“The technology used there [in finance] is very cutting-edge, but I wanted to apply it in a more immediate sense,” he said.
Around that same time, he heard about NYU‘s Center for Urban Science and Progress and applied to its master’s program. In the fall of 2014, he enrolled. Adibhatla soon found that his new course of study tickled all his curiosities: namely, translating cutting-edge tech for the average person in order to address complicated issues.
“I like thinking about messy problems that are not binary in nature,” he said.
That isn’t to say Adibhatla doesn’t appreciate his past career in finance. New York City’s tech scene includes plenty of Wall Street alums — tech has officially surpassed Wall Street in creating local jobs — and some of them haven’t had kind things to say about their experience. But Adibhatla said it was a valuable training ground for his current work.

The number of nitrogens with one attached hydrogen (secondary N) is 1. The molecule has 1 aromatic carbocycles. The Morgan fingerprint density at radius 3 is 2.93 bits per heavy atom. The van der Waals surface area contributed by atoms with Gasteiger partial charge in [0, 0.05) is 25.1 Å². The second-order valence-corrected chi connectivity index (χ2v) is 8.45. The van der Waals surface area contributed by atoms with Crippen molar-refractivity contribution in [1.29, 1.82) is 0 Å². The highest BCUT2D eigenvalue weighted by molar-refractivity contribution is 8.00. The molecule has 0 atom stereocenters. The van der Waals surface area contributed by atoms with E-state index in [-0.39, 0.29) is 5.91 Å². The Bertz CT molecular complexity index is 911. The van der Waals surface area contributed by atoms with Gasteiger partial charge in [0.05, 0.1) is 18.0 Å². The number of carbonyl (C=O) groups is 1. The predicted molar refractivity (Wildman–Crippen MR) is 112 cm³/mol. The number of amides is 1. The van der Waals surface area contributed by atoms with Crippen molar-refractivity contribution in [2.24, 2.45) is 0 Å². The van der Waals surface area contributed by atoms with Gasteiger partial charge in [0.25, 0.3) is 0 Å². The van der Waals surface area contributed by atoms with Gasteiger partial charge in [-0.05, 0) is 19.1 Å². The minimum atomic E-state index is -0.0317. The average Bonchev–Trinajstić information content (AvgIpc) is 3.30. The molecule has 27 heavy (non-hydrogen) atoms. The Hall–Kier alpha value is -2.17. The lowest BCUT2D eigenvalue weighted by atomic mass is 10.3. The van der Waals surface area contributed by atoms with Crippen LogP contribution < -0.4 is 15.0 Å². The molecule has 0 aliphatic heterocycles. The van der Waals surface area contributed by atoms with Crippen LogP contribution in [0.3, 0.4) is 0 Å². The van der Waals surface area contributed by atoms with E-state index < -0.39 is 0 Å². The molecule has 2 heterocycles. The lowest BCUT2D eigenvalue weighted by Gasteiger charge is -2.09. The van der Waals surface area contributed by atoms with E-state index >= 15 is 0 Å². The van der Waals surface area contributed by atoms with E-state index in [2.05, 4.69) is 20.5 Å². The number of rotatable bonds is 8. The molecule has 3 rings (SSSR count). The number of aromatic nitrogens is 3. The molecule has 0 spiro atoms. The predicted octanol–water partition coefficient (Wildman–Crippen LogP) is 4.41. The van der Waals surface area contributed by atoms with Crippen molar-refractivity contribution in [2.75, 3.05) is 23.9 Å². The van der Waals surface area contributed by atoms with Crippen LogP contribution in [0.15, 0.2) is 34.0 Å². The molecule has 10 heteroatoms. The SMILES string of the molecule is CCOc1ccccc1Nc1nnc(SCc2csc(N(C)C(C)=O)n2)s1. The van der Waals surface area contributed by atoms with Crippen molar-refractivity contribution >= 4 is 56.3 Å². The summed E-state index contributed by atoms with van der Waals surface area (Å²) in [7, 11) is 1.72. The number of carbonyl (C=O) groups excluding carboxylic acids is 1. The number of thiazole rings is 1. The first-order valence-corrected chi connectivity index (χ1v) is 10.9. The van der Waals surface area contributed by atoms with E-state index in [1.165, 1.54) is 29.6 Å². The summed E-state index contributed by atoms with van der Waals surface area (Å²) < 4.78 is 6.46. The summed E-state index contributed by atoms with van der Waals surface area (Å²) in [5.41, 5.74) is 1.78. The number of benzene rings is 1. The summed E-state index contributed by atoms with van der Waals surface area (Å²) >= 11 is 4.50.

For one, urban-focused companies have a lot less room for failure than other startups. A buggy smartphone app is annoying, sure, but a malfunctioning transportation system could have serious economic and quality-of-life consequences. In finance, Adibhatla said, he had to deal with similar high stakes in his work, which has helped to smooth the transition.
“I just wanted to do technology,” he said. “Finance strengthens you as far as skills are concerned. The dividends are great for civic tech.”
Brooklyn as a Smart City
Although Adibhatla lives in Yorkville, in Manhattan, with his wife and their two cats, he’s personally a big fan of Brooklyn’s tech scene (and its pun competitions).
“I have fond feelings for Brooklyn,” he said. “It’s not replicating Silicon Valley.”